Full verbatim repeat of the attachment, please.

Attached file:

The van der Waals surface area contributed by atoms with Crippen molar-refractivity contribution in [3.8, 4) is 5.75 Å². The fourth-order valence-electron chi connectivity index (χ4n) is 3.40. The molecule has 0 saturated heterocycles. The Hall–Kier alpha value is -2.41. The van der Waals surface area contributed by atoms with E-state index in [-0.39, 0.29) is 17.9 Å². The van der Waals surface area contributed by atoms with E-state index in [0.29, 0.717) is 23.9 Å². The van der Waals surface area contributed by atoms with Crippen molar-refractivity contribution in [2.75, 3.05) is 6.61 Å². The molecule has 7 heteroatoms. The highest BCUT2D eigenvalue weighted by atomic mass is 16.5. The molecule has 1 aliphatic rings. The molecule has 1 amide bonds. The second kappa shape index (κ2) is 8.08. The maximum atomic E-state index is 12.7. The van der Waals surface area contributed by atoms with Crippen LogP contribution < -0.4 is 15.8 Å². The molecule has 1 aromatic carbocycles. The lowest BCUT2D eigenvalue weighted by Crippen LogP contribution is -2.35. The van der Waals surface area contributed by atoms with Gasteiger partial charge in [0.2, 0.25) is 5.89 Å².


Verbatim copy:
The van der Waals surface area contributed by atoms with Crippen molar-refractivity contribution in [3.8, 4) is 5.75 Å². The fourth-order valence-electron chi connectivity index (χ4n) is 3.40. The molecule has 0 saturated heterocycles. The Hall–Kier alpha value is -2.41. The van der Waals surface area contributed by atoms with E-state index in [-0.39, 0.29) is 17.9 Å². The van der Waals surface area contributed by atoms with E-state index in [0.29, 0.717) is 23.9 Å². The van der Waals surface area contributed by atoms with Crippen molar-refractivity contribution in [2.75, 3.05) is 6.61 Å². The molecule has 7 heteroatoms. The highest BCUT2D eigenvalue weighted by atomic mass is 16.5. The molecule has 1 aliphatic rings. The molecule has 1 amide bonds. The second kappa shape index (κ2) is 8.08. The maximum atomic E-state index is 12.7. The van der Waals surface area contributed by atoms with Crippen LogP contribution < -0.4 is 15.8 Å². The molecule has 1 aromatic carbocycles. The lowest BCUT2D eigenvalue weighted by Crippen LogP contribution is -2.35. The van der Waals surface area contributed by atoms with Gasteiger partial charge in [0.2, 0.25) is 5.89 Å².